2. Realism

The realism of a virtual instruments depends on two factors: First of all, the important articulations, noises and nuances need to be captured in the recording process. And the second factor is an engine which plays back the samples in a way that resembles what a real player would do when playing that instrument. Our experience with Electri6ity, which also was samples extensively, already gave us a pretty good idea of what we had to record and how we had to record it.

But we also wanted to push the playback engine to a new level in terms of realism. So we spent weeks analyzing different playing techniques and nuances of a real guitar and figuring out ways, how to implement them into the engine. In the end we had a completely new sympathetic resonance engine, a physical modeling based approach for the pick position simulation, a completely new strum engine, a new chord detection engine – pretty much everything was completely rewritten from scratch.


Ease Of Use

3. Ease of use

Here the feedback we got on Electri6ity was very helpful. We went through all the critiques and all the improvement requests to figure out how it would be possible, to offer the same flexibility and control the Electri6ity engine offered, but much easier to use. The Acou6tics GUI is very easy to handle and easy to understand, the instruments load pretty fast and the memory usage is very reasonable.




4. Chords & Strumming

We are especially proud of our new chord & strumming engine. The chord library contains up to 25,000 guitar chords per instrument. This means that for almost every chord you are playing on your keyboard, the engine will instantly find the correct guitar voicing for that chord! But not only that, Acou6tics also allows you to learn user chords with only one knob. Whenever you play a certain chord on the keyboard, the guitar voicing you’ve learned for that chord is selected – and you can choose from up to 50 different guitar voicings for each chord.

The new strumming engine has a lot of humanization build and allows you to play realistic strum patterns in no time. We’ve even added transition strums, which are strums that often occur on a real guitar between two chords, since your finger will need time to finger the new chord on the fretboard. That added quite a bit of realism, since those transition strums are so audible and recognizable on a real guitar.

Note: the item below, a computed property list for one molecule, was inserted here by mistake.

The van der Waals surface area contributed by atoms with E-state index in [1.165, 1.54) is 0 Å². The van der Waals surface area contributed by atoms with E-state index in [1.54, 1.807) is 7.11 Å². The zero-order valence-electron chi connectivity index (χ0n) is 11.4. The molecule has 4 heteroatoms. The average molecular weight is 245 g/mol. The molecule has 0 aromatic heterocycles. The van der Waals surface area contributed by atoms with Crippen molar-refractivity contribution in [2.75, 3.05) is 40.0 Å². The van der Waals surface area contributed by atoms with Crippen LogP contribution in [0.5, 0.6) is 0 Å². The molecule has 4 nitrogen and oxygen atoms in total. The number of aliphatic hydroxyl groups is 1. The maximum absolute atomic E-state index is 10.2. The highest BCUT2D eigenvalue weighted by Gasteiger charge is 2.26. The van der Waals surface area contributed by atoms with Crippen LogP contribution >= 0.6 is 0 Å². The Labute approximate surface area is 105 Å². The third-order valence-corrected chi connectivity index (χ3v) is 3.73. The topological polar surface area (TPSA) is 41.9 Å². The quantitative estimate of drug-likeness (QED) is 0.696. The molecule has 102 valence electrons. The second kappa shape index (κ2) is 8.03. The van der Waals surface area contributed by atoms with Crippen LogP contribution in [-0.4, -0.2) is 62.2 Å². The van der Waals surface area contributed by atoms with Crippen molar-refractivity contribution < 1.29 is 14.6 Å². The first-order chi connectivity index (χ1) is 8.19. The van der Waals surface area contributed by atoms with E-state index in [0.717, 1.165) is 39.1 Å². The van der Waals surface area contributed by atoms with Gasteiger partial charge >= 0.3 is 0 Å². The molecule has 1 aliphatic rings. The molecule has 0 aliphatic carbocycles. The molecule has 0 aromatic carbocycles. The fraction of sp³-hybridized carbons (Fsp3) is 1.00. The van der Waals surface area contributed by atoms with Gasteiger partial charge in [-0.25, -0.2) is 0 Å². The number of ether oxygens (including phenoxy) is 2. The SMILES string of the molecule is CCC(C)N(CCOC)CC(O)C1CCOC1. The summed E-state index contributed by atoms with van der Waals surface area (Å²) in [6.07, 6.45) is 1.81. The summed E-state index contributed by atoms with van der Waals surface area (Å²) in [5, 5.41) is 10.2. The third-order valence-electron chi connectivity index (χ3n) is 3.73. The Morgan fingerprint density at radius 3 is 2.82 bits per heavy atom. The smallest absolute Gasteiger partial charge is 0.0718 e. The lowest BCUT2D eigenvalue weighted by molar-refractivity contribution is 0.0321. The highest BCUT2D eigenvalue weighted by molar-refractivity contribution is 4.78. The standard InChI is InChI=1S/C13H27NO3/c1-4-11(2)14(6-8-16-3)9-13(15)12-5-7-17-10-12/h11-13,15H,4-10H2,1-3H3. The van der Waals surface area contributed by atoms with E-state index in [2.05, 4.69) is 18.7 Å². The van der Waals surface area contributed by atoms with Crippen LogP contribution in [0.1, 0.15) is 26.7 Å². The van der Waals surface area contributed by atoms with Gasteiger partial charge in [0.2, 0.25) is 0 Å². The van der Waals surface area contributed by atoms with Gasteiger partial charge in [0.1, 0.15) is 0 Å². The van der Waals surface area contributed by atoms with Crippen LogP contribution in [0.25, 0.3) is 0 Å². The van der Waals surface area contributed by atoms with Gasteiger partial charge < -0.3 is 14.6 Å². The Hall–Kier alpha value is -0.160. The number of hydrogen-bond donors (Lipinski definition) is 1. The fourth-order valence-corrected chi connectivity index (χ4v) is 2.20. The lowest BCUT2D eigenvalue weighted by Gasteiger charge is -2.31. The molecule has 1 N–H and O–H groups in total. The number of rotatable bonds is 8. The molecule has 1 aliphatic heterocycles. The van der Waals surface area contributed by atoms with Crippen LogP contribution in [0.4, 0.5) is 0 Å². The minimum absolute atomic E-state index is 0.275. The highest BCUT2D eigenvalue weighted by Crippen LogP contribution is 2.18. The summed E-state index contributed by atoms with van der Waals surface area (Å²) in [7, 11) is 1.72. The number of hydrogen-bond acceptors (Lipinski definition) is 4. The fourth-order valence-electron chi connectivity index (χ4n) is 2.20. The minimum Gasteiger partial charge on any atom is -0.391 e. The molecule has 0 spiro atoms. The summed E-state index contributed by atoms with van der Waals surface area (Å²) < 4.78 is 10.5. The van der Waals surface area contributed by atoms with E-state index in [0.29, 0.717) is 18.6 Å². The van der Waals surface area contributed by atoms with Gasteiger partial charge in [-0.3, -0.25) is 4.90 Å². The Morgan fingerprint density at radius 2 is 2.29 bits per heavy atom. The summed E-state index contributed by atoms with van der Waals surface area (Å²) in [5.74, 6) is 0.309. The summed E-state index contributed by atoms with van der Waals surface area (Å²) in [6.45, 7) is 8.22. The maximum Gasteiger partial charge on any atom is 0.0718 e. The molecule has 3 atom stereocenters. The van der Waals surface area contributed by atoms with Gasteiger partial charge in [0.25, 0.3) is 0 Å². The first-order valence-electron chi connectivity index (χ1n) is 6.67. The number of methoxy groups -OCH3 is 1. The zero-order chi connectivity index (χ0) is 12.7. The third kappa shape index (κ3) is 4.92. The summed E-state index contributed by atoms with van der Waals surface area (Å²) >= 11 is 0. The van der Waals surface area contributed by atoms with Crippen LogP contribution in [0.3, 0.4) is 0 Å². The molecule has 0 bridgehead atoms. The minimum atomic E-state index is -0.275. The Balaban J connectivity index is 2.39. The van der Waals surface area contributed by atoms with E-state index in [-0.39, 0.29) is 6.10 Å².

5. Flexibility

Acou6tics can be adjusted to exactly fit your needs! You don’t like the default keyswitch layout? 
No problem. You can simply customize it.

You don’t like the default setup of the instrument? 
No problem. You can customize it.

Almost every aspect of the playback engine can be customized and automated if necessary!

I hope you enjoyed this insight into the development of Acou6tics.

For more information and demos visit the Acou6tics page.

Cheers, Benjamin
Vir2 Development Team

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Q&A With Dieguis Productions

In this article we are having Dieguis Productions give us a behind the scenes look at how they create a music sample library from start to finish. We’ll look at the process they use for coming up with the initial concept for the library, the recording challenges, formatting nightmares, mixing of the project and all of the additional things that go into creating Dieguis Productions unique hand-made music sample libraries.



Big Fish Audio – What are the first steps you take in coming up with the concept for a library?


Dieguis Productions – Each library is actually created a little bit differently depending of the outcome of what is needed for the library. Each library has its own unique challenges depending on the instrumentation, genre, availability of skilled players and so on but that’s the fun part and the challenge…Each library keeps us on our toes.

The first stage is typically figuring out what types of libraries are needed and then creating a concept for the library around that need. This might mean seeing what genres of music are currently doing well on tv, radio, film and commercials. It might mean seeing what has consistenly sold well for us and other sample library companies. Steven Bolar (Head of Product Development at Big Fish Audio) is also invaluable in the process of coming up with fantastic concepts. He and I are on ichat constantly discussing what’s working, what’s not, what’s selling, what’s not…on and on, back and forth, in a way to come up with solid concepts for libraries. My favorite way by far to start a concept for a library is when owners of Dieguis Productions products email us and let us know what they want. They’ll email us and request that we create products that they haven’t been able to find on the market or genres that might actually need more products than are currently on the market. This is starting to happen more and more and we love it when this happens because we get direct confirmation that this type of library is exactly what’s needed.




BFA – How do you go from concept to recording session? How do you choice the instrumentation, players and studio?